(C) Artificial seawater can be prepared by adding commercially available formulations or by adding specific amounts of reagent-grade chemicals to deionized or glass-distilled water. Deionized water with a conductivity less than 1 µohm/cm at 12 °C is acceptable as the diluent for making artificial seawater. When deionized water is prepared from a ground or surface water source, conductivity and total organic carbon (or chemical oxygen demand) shall be measured on each batch.

(v) Test substance delivery system. Proportional diluters, metering pumps, or other suitable systems should be used to deliver test substance to the test chambers. The system used shall be calibrated before each test. Calibration includes determining the flow rate and the concentration of the test substance in each chamber. The general operation of the test substance delivery system should be checked twice daily during a test. The 24-hour flow rate through a chamber shall be equal to at least 5 times the volume of the chamber. The flow rates should not vary more than 10 percent among chambers or across time.

(3) Test parameters. Environmental parameters of the water contained in test chambers shall be maintained as specified below:

(i) The test temperature shall be 25 °C. Excursions from the test temperature shall be no greater than ±2 °C.

(ii) Dissolved oxygen concentration between 60 and 105 percent saturation. Aeration, if needed to achieve this level, shall be done before the addition of the test substance. All treatment and control chambers shall be given the same aeration treatment.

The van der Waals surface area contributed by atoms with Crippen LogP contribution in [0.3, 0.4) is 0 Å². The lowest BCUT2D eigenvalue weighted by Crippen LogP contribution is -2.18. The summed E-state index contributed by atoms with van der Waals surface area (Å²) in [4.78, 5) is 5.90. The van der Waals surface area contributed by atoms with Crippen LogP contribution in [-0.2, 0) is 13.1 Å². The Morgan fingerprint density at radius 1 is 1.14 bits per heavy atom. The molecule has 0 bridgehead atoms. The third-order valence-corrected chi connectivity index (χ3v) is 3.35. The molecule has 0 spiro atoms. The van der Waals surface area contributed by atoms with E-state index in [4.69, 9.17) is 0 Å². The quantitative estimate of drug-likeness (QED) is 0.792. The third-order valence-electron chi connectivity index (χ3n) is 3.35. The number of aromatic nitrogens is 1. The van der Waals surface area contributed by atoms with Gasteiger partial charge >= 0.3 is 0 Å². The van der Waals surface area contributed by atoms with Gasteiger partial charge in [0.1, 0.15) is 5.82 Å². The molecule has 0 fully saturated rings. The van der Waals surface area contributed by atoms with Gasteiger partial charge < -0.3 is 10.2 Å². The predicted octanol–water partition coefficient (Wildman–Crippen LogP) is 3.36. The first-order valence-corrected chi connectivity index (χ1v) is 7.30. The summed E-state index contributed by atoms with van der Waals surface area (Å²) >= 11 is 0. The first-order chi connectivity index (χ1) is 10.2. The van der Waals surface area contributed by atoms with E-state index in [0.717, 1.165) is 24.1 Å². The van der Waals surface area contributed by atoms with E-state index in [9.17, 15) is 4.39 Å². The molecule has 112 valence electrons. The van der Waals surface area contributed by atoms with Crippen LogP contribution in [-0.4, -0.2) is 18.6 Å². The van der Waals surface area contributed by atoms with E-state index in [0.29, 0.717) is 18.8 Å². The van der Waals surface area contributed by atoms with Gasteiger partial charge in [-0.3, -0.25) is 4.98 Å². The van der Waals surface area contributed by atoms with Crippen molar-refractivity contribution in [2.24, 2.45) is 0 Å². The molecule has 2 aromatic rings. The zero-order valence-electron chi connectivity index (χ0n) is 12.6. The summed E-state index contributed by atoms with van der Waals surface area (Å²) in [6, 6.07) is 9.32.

(iii) The number of mysids placed in a test solution shall not be so great as to affect results of the test. Loading requirements for the test will vary depending on the flow rate of dilution water. The loading shall not cause the dissolved oxygen concentration to fall below the recommended levels.

(iv) Photoperiod of 14 hours light and 10 hours darkness, with a 15-30 minute transition period.

(v) Salinity of 20 parts per thousand ±3 percent.

(e) Reporting. The sponsor shall submit to the EPA all data developed by the test that are suggestive or predictive of chronic toxicity and all concomitant toxicologic manifestations. In addition to the general reporting requirements prescribed in part 792 - Good Laboratory Practice Standards of this chapter, the reporting of test data shall include the following:

(1) The source of the dilution water, its chemical characteristics (e.g., salinity, pH, etc.) and a description of any pretreatment.

(2) Detailed information about the test organisms, including the scientific name and method of verification, average length, age, source, history, observed diseases, treatments, acclimation procedures and food used.

(3) A description of the test chambers, the depth and volume of solution in the chamber, the way the test was begun (e.g., conditioning, test substance additions, etc.), the number of organisms per treatment, the number of replicates, the loading, the lighting, the test substance delivery system, and the flow rate expressed as volume additions per 24 hours.

(4) The measured concentration of test substance in test chambers at the times designated.